Open AccessFeature PaperArticle
Experimental Characterisation of a Flat Dielectric Elastomer Loudspeaker
Received: 24 April 2018 / Revised: 18 May 2018 / Accepted: 5 June 2018 / Published: 11 June 2018
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Conventional loudspeakers are often heavy, require substantial design spaces and are hard to integrate into lightweight structures (e.g., panels). To overcome these drawbacks, this paper presents a novel extremely flat loudspeaker which uses dielectric elastomer actuators with natural rubber for the elastomeric layers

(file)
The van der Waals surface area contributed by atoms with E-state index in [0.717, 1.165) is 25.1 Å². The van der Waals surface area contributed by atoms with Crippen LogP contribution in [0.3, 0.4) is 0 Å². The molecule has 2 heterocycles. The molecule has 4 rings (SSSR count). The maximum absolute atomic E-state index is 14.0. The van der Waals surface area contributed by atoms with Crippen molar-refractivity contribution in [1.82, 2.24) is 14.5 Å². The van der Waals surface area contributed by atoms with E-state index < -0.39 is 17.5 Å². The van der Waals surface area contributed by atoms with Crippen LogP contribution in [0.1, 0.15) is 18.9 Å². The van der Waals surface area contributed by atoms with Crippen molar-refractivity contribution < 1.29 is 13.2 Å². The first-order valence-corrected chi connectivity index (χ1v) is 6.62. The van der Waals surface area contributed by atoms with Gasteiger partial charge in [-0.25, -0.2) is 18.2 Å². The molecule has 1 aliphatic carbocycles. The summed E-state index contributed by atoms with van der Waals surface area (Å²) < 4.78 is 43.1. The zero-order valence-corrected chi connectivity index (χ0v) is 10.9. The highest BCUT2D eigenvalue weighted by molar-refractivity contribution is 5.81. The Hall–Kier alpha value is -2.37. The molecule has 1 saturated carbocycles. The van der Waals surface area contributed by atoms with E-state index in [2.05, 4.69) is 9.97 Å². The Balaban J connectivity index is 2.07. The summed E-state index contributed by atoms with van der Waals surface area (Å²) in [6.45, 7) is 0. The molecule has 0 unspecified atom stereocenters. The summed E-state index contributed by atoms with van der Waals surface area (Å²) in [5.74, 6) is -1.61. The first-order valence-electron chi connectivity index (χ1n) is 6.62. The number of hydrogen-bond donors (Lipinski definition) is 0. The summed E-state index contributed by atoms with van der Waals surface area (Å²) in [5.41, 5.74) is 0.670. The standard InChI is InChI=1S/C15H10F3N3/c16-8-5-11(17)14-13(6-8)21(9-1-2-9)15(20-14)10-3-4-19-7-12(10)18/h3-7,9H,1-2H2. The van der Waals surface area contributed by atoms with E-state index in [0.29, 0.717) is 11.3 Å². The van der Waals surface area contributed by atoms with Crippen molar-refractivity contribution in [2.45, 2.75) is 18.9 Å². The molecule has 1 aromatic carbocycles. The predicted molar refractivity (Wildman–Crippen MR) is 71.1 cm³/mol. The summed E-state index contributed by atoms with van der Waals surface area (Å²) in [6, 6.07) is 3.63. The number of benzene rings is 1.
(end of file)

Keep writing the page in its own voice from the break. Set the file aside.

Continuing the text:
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Conventional loudspeakers are often heavy, require substantial design spaces and are hard to integrate into lightweight structures (e.g., panels). To overcome these drawbacks, this paper presents a novel extremely flat loudspeaker which uses dielectric elastomer actuators with natural rubber for the elastomeric layers and metal electrodes as transduction mechanism. To facilitate the deformation of the elastomer, the electrodes are perforated. The microscopic holes lead to a macroscopically compressible stack configuration despite the elastomer incompressibility. The design is developed and the materials are chosen to guarantee low mechanical and electrical losses and a high efficiency in the entire frequency range up to several kilohertz. The loudspeaker was designed, built and afterwards experimentally investigated and characterised. Laser measurements of the surface velocity were performed to find dynamic effects present at the diaphragm. To further characterise the device, a semi anechoic chamber as used. Sound pressure levels emitted by the device were recorded at different bias and alternating voltages to study their influence. The nonlinearity of the loudspeaker, which is inherent for this kind of actuators, was quantified considering the total harmonic distortion. Here, a dependence on the amplitude of the alternating voltage is observed. Further, the distortion decreases rapidly the higher the frequency is, which qualifies the loudspeaker concept to properly work at high frequencies. Transfer functions between supplied voltage and on-axis sound pressure were measured and showed in principle potential for high frequency application. Further, the behaviour of the diaphragm changing from rigid piston to resilient disk with respect to frequency for different configurations was observed. Additionally, the directivity of the loudspeaker was investigated at several frequencies, and was in accordance with previously found research outcomes. The results, especially in the high frequency range, prove the usability of this design concept for practical applications.